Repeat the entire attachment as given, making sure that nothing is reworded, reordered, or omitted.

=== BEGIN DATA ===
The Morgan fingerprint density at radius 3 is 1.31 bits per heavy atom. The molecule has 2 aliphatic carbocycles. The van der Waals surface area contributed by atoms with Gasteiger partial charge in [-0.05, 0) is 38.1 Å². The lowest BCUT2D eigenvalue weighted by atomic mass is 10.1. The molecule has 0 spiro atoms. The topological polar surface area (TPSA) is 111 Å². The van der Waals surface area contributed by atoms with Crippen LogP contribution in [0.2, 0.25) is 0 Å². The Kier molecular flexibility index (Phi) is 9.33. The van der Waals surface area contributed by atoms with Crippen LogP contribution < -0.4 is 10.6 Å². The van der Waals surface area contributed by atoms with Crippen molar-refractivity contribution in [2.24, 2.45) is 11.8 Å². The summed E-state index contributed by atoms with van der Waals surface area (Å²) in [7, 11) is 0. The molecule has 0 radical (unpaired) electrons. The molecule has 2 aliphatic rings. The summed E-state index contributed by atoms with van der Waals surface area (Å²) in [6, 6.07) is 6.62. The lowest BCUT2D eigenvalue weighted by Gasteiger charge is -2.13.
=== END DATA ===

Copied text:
The Morgan fingerprint density at radius 3 is 1.31 bits per heavy atom. The molecule has 2 aliphatic carbocycles. The van der Waals surface area contributed by atoms with Gasteiger partial charge in [-0.05, 0) is 38.1 Å². The lowest BCUT2D eigenvalue weighted by atomic mass is 10.1. The molecule has 0 spiro atoms. The topological polar surface area (TPSA) is 111 Å². The van der Waals surface area contributed by atoms with Crippen LogP contribution in [0.2, 0.25) is 0 Å². The Kier molecular flexibility index (Phi) is 9.33. The van der Waals surface area contributed by atoms with Crippen LogP contribution < -0.4 is 10.6 Å². The van der Waals surface area contributed by atoms with Crippen molar-refractivity contribution in [2.24, 2.45) is 11.8 Å². The summed E-state index contributed by atoms with van der Waals surface area (Å²) in [7, 11) is 0. The molecule has 0 radical (unpaired) electrons. The molecule has 2 aliphatic rings. The summed E-state index contributed by atoms with van der Waals surface area (Å²) in [6, 6.07) is 6.62. The lowest BCUT2D eigenvalue weighted by Gasteiger charge is -2.13.